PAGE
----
[Footnote K: The following passage presents a view of some of the uses to which Plutarch's narratives were turned during the Middle Ages. "Or personne n'ignore que les chroniqueurs du moyen age compilaient les faits les plus remarquables de l'Ecriture Sainte ou des histoires profanes pour les meler a leurs recits. C'est ainsi que ceux qui ont ecrit la vie de Du Guesclin ont mis sur le compte de ce heros ce que Plutarque rapporte de plus memorable des grands hommes de l'antiquite."—SOUVESTRE. Les Derniers Bretons. I. 147.]

The question naturally arises, What are the qualities in Plutarch which have made him so universal a favorite, which have attracted towards him men of such opposite tempers and different lives? It is not enough to say that all real biography is of interest,—that every man has curiosity about the life of every other man, and finds in it illustrations of his own. Other writers of lives have not had the same fortune with Plutarch. For one reader of Suetonius or of Diogenes Laertius, there are a thousand of Plutarch. Nor is it that the subjects of his biographies are greater or more famous than all other men. Some of the noblest and best known men of Greece and Rome are omitted from Plutarch's list.[L] The true grounds of the general popularity of Plutarch's Lives are not to be found in their subjects so much as in his manner of treating them, and in the qualities of his own nature, as exhibited in his book. At the tomb of Achilles, Alexander declared that he esteemed him happy in having had so famous a poet to proclaim his actions; and scarcely less fortunate were they who had such a biographer as Plutarch to record their lives. He himself has given us his conception of the true office of a biographer, and in this has explained in great part the secret of his excellence. "It must be borne in mind," he says, "that my design is not to write histories, but lives. And the most glorious exploits do not always furnish us with the clearest discoveries of virtue or vice in men; sometimes a matter of less moment, an expression or a jest, informs us better of their characters and inclinations than the most famous sieges, the greatest armaments, or the bloodiest battles whatsoever. Therefore, as portrait-painters are more exact in the lines and features of the face, in which the character is seen, than in the other parts of the body, so I must be allowed to give my more particular attention to the marks and indications of the souls of men; and, while I endeavor by these to portray their lives, may be free to leave more weighty matters and great battles to be treated of by others."[M]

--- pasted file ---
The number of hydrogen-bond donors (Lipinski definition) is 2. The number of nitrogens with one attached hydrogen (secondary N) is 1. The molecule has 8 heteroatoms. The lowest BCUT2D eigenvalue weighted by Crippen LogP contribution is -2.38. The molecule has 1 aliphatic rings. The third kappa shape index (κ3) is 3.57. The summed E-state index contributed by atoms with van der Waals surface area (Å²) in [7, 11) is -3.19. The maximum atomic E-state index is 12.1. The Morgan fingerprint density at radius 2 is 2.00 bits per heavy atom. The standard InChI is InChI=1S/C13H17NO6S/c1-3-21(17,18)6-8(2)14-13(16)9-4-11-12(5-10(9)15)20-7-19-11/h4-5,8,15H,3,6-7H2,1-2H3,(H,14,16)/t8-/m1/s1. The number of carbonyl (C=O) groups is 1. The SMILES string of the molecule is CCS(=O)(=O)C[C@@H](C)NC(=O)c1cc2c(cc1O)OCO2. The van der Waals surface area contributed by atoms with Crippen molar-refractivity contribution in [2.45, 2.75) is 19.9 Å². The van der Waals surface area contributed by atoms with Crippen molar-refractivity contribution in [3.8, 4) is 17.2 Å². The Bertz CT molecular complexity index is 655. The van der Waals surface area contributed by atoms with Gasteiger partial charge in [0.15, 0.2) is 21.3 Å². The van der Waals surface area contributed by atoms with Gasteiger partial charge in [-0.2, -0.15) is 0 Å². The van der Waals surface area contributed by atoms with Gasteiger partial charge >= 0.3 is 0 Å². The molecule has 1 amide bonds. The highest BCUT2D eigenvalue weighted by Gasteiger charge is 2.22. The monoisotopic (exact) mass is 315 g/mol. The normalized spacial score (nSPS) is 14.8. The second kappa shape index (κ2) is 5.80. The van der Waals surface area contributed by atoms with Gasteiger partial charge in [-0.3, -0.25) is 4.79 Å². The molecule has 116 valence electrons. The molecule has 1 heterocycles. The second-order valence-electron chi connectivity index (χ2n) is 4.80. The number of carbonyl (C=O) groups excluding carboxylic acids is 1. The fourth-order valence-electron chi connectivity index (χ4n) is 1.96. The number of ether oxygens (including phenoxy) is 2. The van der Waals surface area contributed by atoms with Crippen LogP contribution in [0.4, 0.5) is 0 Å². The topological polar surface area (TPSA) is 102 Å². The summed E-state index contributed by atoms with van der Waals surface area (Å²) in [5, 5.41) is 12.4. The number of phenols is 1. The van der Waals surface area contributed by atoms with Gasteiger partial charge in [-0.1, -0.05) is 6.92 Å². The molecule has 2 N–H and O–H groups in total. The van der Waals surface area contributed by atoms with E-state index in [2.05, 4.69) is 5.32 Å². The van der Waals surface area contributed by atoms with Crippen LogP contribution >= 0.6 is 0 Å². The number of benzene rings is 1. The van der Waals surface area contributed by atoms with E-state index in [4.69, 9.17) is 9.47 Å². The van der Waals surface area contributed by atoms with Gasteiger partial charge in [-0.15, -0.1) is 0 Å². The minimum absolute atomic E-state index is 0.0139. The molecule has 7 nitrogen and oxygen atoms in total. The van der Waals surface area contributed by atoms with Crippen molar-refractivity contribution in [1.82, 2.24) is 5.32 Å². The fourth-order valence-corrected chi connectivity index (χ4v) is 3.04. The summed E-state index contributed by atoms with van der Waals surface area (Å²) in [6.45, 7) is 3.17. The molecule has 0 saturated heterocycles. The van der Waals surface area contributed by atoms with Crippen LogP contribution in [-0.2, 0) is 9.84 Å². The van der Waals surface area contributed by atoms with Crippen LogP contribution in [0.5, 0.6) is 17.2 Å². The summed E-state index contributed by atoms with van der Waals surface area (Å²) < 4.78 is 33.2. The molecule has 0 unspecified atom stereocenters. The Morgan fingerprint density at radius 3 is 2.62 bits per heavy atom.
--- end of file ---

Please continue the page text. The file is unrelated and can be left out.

[Footnote L: In Rogers's Recollections, Grattan is reported as saying,—"Of all men, if I could call up one, it should be Scipio Africanus. Hannibal was perhaps a greater captain, but not so great and good a man. Epaminondas did not do so much. Themistocles was a rogue." It is curious that Themistocles is the only one of these men of whom we have a biography by Plutarch. His Lives of Scipio and Epaminondas are lost. Hannibal did not come within the scope of his design.]

[Footnote M: Life of Alexander, at the beginning.]